Often the primary keys for tables are integer types. One problem can occur when you accidentally use the OrderID when you really meant to use CustomerID. This bug can happen inside the database and it can also arise in your code data layer.
One solution for this at the code level is to create custom types (eg. OrderIdentifier and CustomerIdentifier) so that the compiler will throw an error if you try and assign or compare different types.
The down-side to this is that because Integers are value types, you can’t just inherit from the Integer class. Instead you need to store the actual integer value inside the class and expose it through a property.
Public Class OrderIdentifier
Private _value As Integer
Public Property Value() As Integer
Set(ByVal Value As Integer)
_value = Value
Public Sub New()
Public Sub New(ByVal value As Integer)
Me.Value = value
I’ve also noticed that NHibernate doesn’t like having custom types for primary keys, as it tries to use the System.Type.IsAssignableFrom method to see if it can convert an Integer to the OrderIdentifier object (which fails).
I’m not sure that there’s a workaround for that, as I think it would require a class to inherit from the Int32 structure, which isn’t possible.
Like [NHibernateAddin]/2007/07/nhibernate-plugin-for-visual-studio.html), ActiveWriter is an add-in for Visual Studio 2005.
It leverages the DSL functionality to allow you to model classes and relationships and it generates the NHibernate mapping and class files (in VB or C#).
I think this has the potential to meet all my requirements for doing the hard work of class and mapping generation.
One thing that is missing at the moment, is that if you drop tables onto the design surface one at a time, they don’t automatically add relations with existing classes. I did discover yesterday that if you drop multiple tables at the same time, it does figure out the relations and add them in.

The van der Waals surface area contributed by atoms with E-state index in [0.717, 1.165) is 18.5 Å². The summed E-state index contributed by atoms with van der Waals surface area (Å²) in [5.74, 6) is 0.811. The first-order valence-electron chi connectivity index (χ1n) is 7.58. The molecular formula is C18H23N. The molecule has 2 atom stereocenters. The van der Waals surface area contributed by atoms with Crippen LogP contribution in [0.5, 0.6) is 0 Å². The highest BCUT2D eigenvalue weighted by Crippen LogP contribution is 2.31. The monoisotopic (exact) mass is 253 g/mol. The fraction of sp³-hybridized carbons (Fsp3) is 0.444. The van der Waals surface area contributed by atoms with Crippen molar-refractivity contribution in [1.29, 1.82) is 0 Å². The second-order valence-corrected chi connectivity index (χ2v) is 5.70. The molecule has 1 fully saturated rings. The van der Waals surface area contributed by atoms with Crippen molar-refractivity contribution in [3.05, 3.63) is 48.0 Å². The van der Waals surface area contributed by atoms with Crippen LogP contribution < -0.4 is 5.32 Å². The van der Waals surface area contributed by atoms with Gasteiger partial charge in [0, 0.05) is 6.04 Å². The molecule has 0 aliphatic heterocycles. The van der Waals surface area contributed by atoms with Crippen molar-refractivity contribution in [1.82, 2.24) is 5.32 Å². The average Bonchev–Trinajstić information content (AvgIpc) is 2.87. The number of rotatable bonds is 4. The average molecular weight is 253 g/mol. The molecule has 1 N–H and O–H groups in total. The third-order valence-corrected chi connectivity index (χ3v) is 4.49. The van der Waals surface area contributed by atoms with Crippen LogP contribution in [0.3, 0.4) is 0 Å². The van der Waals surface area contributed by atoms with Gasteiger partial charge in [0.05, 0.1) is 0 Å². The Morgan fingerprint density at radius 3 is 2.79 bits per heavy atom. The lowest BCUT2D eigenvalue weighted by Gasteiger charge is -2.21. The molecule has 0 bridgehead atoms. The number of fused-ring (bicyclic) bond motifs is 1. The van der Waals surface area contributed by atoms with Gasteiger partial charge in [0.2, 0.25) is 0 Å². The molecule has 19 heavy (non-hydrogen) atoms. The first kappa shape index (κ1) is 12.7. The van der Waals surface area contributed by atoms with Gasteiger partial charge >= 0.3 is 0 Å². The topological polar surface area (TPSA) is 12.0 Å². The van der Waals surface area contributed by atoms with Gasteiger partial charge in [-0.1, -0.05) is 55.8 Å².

One of my patches adds support to clean up the class property names. If your database naming strategy means that your column names have some kind of common prefix, you probably don’t want that in the property name.
For example, given the following database table:
CREATE TABLE [dbo].[TEST_CONTENT]
[TC_ID] [int] IDENTITY(1,1) NOT NULL,
[TC_TEST] [int] NOT NULL,
[TC_CONTENT] [int] NOT NULL
If you set the model’s “Property Name Filter Expression” property to the regular expression
^\w+?_it will then remove the text up to the first underscore for each property name, so that you end up with a class like this:
- Add relations when dropping additional tables
- Support for custom types for properties
- Auto-arrange model layout
I was looking at some T-SQL that RJ had written and noticed he was using ‘True’ and ‘False’ when dealing with bit data types.
I’ve always used 1 and 0, but I think ‘True’ and ‘False’ is more obvious, and I think I’ll start using it from now on.
Sure enough, the SQL 2005 Books Online entry for bit (Transact-SQL) mentions this:
The string values TRUE and FALSE can be converted to bit values: TRUE is converted to 1 and FALSE is converted to 0.